The energetic networker is partnering with Kasparov Chess Foundation Africa to bring the educational benefits of chess to other African countries. Another cooperator is educational psychologist Joreta Parsons, who is also joining the conference.
Connecting people is a main purpose of our conference, which has many informal meetings beyond the official programme. On the eve of the 2013 edition we invited a research workshop. There Giovanni Sala, a young researcher from Bergamo in Northern Italy, first met with Fernand Gobet, Professor of Cognitive Psychology at the University of Liverpool. Recently, Giovanni has moved to Liverpool as a PhD student. They are already cooperating on several chess-related investigations.
One of them is on the relationship between handedness, gender and achievement in mathematics and chess, a topic first suggested by Guillermo Campitelli, an earlier PhD student of Professor Gobet from Argentina. While Campitelli had looked at adults, Giovanni´s focus is on children. His underlying hypothesis is that chess instruction at school improves spatial ability.
Another topic he is interested in is metacognition, the awareness of thinking processes. Chess, especially mini-games and chess puzzles, give children relatively easy access to reflecting about how they think when they find the solution or the best strategy. The focus of his presentation at the conference will be on early findings from a study Giovanni has been doing on metacognition in primary school children with Roberto Trinchero from the University of Torino, another speaker at the conference.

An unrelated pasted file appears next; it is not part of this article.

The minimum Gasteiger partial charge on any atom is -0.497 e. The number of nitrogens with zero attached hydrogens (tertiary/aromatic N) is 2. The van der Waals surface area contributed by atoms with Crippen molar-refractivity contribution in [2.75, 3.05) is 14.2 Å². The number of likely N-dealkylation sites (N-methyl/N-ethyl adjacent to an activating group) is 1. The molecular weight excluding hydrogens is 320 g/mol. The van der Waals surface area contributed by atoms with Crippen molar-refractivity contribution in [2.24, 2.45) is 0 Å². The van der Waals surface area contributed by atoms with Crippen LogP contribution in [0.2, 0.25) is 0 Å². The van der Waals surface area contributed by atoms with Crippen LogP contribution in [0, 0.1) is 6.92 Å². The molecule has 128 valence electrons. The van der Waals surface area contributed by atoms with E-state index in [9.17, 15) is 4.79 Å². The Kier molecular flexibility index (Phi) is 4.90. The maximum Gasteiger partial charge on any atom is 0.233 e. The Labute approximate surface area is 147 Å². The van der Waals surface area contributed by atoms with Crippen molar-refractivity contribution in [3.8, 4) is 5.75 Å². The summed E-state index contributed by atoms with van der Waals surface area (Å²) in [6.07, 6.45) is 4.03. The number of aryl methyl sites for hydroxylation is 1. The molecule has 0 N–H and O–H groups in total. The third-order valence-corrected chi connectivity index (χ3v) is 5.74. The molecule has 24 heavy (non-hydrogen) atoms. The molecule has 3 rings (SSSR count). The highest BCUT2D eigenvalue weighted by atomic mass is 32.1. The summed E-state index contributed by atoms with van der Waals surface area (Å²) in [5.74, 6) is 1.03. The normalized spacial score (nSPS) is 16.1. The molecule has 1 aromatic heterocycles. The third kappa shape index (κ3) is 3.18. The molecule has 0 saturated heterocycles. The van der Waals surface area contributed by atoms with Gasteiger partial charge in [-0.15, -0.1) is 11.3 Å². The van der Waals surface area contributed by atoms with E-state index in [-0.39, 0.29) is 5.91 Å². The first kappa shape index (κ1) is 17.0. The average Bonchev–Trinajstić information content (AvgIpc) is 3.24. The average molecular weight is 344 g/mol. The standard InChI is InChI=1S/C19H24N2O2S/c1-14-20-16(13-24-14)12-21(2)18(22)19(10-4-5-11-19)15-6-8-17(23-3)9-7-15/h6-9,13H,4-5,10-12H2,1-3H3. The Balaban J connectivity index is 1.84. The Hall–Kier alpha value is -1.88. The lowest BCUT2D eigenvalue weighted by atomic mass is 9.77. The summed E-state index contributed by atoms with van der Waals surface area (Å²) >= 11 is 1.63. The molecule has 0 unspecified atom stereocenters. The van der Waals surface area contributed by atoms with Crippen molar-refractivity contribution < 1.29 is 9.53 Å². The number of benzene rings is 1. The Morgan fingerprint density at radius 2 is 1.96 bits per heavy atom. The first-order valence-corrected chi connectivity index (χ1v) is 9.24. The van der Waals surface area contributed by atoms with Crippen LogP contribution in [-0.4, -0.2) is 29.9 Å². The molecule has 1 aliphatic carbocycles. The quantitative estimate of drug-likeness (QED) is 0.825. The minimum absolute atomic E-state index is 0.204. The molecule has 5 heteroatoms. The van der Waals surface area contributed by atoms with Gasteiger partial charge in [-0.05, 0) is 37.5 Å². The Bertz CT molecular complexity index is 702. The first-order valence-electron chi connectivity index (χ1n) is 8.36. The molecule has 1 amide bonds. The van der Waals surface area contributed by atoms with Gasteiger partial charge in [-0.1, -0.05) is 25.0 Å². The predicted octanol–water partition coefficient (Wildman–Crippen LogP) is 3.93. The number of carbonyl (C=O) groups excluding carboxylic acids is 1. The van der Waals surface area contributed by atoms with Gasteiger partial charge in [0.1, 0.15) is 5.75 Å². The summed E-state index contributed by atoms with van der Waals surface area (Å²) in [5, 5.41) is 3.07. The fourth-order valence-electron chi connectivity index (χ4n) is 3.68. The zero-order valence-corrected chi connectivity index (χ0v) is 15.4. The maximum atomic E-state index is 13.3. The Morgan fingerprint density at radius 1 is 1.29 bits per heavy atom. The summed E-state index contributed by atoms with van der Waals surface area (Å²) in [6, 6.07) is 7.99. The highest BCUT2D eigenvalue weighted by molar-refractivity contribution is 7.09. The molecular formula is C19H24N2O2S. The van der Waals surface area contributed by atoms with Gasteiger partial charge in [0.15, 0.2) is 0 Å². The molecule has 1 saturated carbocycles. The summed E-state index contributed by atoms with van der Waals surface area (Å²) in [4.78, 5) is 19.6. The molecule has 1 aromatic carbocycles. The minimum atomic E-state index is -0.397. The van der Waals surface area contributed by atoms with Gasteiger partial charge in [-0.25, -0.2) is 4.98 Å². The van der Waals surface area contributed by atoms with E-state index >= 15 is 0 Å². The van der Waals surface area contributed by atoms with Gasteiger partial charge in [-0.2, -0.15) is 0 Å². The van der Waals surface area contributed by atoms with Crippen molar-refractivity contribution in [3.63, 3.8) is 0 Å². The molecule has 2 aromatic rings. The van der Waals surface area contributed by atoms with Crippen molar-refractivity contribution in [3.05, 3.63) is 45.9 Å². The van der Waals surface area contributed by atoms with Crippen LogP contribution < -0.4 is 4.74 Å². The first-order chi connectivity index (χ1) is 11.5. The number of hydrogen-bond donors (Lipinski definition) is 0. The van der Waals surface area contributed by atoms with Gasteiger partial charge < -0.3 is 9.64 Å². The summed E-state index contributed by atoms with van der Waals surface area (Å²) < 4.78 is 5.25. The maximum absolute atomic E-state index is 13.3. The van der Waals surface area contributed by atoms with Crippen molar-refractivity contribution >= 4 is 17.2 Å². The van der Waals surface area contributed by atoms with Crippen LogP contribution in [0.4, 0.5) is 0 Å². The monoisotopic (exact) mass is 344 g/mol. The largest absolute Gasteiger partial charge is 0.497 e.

Is there anybody else who is an expert on as many aspects of school chess as Karel van Delft? The psychologist, chess teacher and coach from Apeldoorn has just published a compendium on school chess in his native Dutch. “Schoolschaken” is available from his personal website and will be presented to the public at the prestigious Max Euwe Centrum in Amsterdam on 17 December.
Formerly a newspaper journalist, Karel covers the contributions of others equally well as he is explaining his own ideas and experiences. He proposes an analytic grid for evaluating chess instruction and has an original chapter on chess and dyslexia. The book includes a glossary of more than hundred pages with 328 entries and an annotated reading list. Out of his many fields of expertise, Karel will be presenting at our conference on chess instruction for gifted children and for autistic children, in both of which he has years of experience.
If you want an exemplar of “Schoolschaken” at the conference contact him at k.vandelft AT planet.nl
Karel is also going to document the conference with us. His excellent footage of the 2013 presentations is still on his website.